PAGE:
Stop racial tokenization at Westmont

Ebun Kalejaiye

On Feb. 4, Westmont sent out an email with the President’s Briefing, in which accomplishments over the past decade were proudly proclaimed and new improvements, majors, and athletic achievements were highlighted. One title read, “The new data analytics major offers additional opportunities for students.” This headline alone with a short description shows the fantastic progress Westmont is making in expanding academics. The problem is the photo of Tanzanian American Westmont junior, Chisondi Warioba, underneath the data analytics headline. 

Chisondi Warioba is a chemistry and physics double major on the pre-medicine track. “I was really confused that they would put my picture under a heading that I do not fit but then I took a step back and realized that I really shouldn’t be so shook because I’m in a place where I have never fit,” Warioba explains. He puts into words the feelings of many people of color on campus when he says, “I really feel like an object and a statistic rather than someone that the Westmont community truly values to have in their midst.”

This mindset makes students question their place here at Westmont and the positions they hold. “I really felt it when Edee Schulze said the statistics about students of color in Res Life at Westmont,” comments RA Laina Quiñones who is Mexican and white/European American. “There’s a fine line between tokenization and representation. I didn’t know whether I was hired just because I’m mixed or Latina,” she says in reference to her questioning other potential motives behind being hired. The doubt fostering in the minds of students about the positions they believe they earned, creates an environment in which students of color question all of their achievements. 

When discussing students of color, Westmont struggles to stay on the correct side of the aforementioned fine line. Quiñones further explains, “They just don’t understand how they’re tokenizing when they say ‘my black friend’ or ‘my Latino friend’ but don’t do any soul searching to see how they’re whiteness is affecting [people of color].”

This lack of understanding felt by students makes it difficult for them to feel like they belong, especially at a school where they are the glaringly obvious minority. Feeling like a number rather than a human is damaging to a student’s self-image.

When discussing the roots of tokenization on campus, Brendan Fong, co-leader of the Multi-Ethnic Student Association, says, “The logic of tokenization stems from a profound faith in individualism and a restricted view of reconciliation … without significant institutional reform to create a proactive culture of accountability around race, Westmont can’t help but reinforce its own tokenizing logic and reinscribe that same logic on us, the students.” Fong explains that the frustration felt by students is a result of Westmont’s failure to recognize racism as an institutional issue that affects all areas of student life on campus. Eventually, the climate of the school becomes “hostile to and toxic for students of color,” according to Fong.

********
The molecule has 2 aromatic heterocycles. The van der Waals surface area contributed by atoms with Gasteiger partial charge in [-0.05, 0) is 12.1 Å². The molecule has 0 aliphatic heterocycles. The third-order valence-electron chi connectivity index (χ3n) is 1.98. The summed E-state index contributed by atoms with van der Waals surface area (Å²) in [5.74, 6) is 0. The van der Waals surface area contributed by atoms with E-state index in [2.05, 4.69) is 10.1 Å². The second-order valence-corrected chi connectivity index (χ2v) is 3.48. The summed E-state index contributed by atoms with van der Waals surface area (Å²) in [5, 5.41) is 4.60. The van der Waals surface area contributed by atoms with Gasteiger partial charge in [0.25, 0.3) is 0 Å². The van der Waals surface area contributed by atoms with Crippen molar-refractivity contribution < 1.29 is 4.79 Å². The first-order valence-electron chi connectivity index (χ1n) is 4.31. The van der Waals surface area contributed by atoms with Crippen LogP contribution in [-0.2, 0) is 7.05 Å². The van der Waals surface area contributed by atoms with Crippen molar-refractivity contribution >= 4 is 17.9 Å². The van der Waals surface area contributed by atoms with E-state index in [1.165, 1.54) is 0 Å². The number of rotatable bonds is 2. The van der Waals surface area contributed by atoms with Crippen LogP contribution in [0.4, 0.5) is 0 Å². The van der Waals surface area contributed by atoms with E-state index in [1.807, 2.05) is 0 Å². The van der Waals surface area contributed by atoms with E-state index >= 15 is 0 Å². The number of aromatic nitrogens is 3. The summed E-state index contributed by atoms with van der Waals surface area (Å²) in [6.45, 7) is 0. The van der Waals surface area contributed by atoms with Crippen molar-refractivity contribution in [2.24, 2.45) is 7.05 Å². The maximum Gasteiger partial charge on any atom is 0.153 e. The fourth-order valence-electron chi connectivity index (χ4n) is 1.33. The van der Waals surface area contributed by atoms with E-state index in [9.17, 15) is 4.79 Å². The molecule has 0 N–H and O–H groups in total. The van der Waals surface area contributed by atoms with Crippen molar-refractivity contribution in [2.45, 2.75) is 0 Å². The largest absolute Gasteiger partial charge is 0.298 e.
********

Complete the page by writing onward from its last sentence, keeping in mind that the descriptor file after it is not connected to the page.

That kind of learning environment is disruptive for both white students and students of color at Westmont, but especially for students of color. The negative nature of tokenization has repercussions that are affecting the mental health of students of color. “When you are tokenized, it forces you to represent millions of people. The majority audience will then take whatever you say and add it to their stereotype of whatever race you are,” say Asian Student Association co-leaders Tiana Krukar and Catherine Meng about the nature of tokenization. They continue with the mental effects of being tokenized, saying, “You’re going to try to be real and honest about the situation you’ve been put in but at the same time there is a greater pressure to cater to the white audience [and] the mental pressure of dealing with the two factors is exhausting.”

Students of color are made aware very early on of how Westmont tries to represent its “diverse” population because the faces you see in the classroom don’t match the diverse ones advertised on school promotion magazines. When you’re “almost expectant of being tokenized” as Warioba says, it is difficult to feel like Westmont cares about you as a person and not just a poster student for diversity in different aspects of the school. Chisondi Warioba puts it perfectly when he vocalizes his anger in saying, “They need my face and that’s purely it.”

Courtesy of Westmont College